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1.
Res Pract Thromb Haemost ; 6(5): e12747, 2022 Jul.
Article in English | MEDLINE | ID: covidwho-1930128

ABSTRACT

The ISTH London 2022 Congress is the first held (mostly) face-to-face again since the COVID-19 pandemic took the world by surprise in 2020. For 2 years we met virtually, but this year's in-person format will allow the ever-so-important and quintessential creativity and networking to flow again. What a pleasure and joy to be able to see everyone! Importantly, all conference proceedings are also streamed (and available recorded) online for those unable to travel on this occasion. This ensures no one misses out. The 2022 scientific program highlights new developments in hemophilia and its treatment, acquired and other inherited bleeding disorders, thromboinflammation, platelets and coagulation, clot structure and composition, fibrinolysis, vascular biology, venous thromboembolism, women's health, arterial thrombosis, pediatrics, COVID-related thrombosis, vaccine-induced thrombocytopenia with thrombosis, and omics and diagnostics. These areas are elegantly reviewed in this Illustrated Review article. The Illustrated Review is a highlight of the ISTH Congress. The format lends itself very well to explaining the science, and the collection of beautiful graphical summaries of recent developments in the field are stunning and self-explanatory. This clever and effective way to communicate research is revolutionary and different from traditional formats. We hope you enjoy this article and will be inspired by its content to generate new research ideas.

2.
Thromb Res ; 213: 138-144, 2022 05.
Article in English | MEDLINE | ID: covidwho-1815210

ABSTRACT

BACKGROUND: The aim of this study was to detail the incidence of venous thromboembolism (VTE) in patients hospitalised with COVID-19 in England. METHODS: This was an exploratory retrospective analysis of observational data from the Hospital Episode Statistics dataset for England. All patients aged ≥18 years in England with a diagnosis of COVID-19 who had a hospital stay that was completed between 1st March 2020 and 31st March 2021 were included. A recorded diagnosis of VTE during the index stay or during a subsequent admission in the six weeks following discharge was the primary outcome in the main analysis. In secondary analysis, VTE diagnosis was the primary exposure and in-hospital mortality the primary outcome. RESULTS: Over the 13 months, 374,244 unique patients had a diagnosis of COVID-19 during a hospital stay, of whom 17,346 (4.6%) had a recorded diagnosis of VTE. VTE was more commonly recorded in patients aged 40-79 years, males and in patients of Black ethnicity, even after adjusting for covariates. Recorded VTE diagnosis was associated with longer hospital stay and higher adjusted in-hospital mortality (odds ratio 1.35 (95% confidence interval 1.29 to 1.41)). CONCLUSIONS: VTE was a common complication of hospitalisation with COVID-19 in England. VTE was associated with both increased length of stay and mortality rate.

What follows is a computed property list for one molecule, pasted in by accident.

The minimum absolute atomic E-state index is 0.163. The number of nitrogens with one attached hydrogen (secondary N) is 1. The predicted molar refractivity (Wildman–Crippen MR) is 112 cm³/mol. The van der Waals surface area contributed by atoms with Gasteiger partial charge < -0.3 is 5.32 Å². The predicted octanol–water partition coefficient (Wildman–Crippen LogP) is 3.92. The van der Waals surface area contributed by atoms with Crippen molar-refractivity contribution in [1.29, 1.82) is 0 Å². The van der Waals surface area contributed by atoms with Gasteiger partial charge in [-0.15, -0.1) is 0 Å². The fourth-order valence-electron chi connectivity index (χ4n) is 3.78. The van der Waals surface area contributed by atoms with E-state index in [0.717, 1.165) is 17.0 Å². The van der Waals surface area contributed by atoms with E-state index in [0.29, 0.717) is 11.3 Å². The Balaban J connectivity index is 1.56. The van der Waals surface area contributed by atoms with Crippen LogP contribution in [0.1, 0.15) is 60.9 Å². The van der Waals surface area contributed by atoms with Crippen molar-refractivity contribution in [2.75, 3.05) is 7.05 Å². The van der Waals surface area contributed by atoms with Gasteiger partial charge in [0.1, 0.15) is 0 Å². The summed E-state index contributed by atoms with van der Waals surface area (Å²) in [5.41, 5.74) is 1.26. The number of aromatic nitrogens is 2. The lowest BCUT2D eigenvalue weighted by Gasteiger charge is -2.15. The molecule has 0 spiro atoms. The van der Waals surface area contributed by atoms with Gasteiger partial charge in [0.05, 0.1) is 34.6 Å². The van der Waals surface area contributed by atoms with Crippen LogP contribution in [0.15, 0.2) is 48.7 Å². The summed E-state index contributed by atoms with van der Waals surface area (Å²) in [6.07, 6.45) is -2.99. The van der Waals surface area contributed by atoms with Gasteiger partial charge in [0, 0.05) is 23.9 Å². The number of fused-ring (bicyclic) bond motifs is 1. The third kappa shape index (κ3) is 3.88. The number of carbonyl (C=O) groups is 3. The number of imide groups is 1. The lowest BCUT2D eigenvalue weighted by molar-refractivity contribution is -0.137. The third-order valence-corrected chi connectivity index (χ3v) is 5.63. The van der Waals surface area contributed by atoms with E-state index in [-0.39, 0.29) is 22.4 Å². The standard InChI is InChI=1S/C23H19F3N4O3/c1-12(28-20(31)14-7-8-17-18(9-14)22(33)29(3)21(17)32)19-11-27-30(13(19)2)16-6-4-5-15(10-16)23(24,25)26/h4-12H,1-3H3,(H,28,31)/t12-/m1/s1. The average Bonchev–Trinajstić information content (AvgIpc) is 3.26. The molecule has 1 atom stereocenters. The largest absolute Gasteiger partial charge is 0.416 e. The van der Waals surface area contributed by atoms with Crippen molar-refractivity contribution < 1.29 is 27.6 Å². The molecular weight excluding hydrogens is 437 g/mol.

Subject(s)
COVID-19 , Venous Thromboembolism , Adolescent , Adult , COVID-19/complications , Hospitalization , Humans , Length of Stay , Male , Retrospective Studies , Risk Factors , Venous Thromboembolism/diagnosis , Venous Thromboembolism/epidemiology , Venous Thromboembolism/etiology
3.
Br J Haematol ; 196(1): 79-94, 2022 01.
Article in English | MEDLINE | ID: covidwho-1402884

ABSTRACT

Coagulation dysfunction and thrombosis are major complications in patients with coronavirus disease 2019 (COVID-19). Patients on oral anticoagulants (OAC) prior to diagnosis of COVID-19 may therefore have better outcomes. In this multicentre observational study of 5 883 patients (≥18 years) admitted to 26 UK hospitals between 1 April 2020 and 31 July 2020, overall mortality was 29·2%. Incidences of thrombosis, major bleeding (MB) and multiorgan failure (MOF) were 5·4%, 1·7% and 3·3% respectively. The presence of thrombosis, MB, or MOF was associated with a 1·8, 4·5 or 5·9-fold increased risk of dying, respectively. Of the 5 883 patients studied, 83·6% (n = 4 920) were not on OAC and 16·4% (n = 963) were taking OAC at the time of admission. There was no difference in mortality between patients on OAC vs no OAC prior to admission when compared in an adjusted multivariate analysis [hazard ratio (HR) 1·05, 95% confidence interval (CI) 0·93-1·19; P = 0·15] or in an adjusted propensity score analysis (HR 0·92 95% CI 0·58-1·450; P = 0·18). In multivariate and adjusted propensity score analyses, the only significant association of no anticoagulation prior to diagnosis of COVID-19 was admission to the Intensive-Care Unit (ICU) (HR 1·98, 95% CI 1·37-2·85). Thrombosis, MB, and MOF were associated with higher mortality. Our results indicate that patients may have benefit from prior OAC use, especially reduced admission to ICU, without any increase in bleeding.


Subject(s)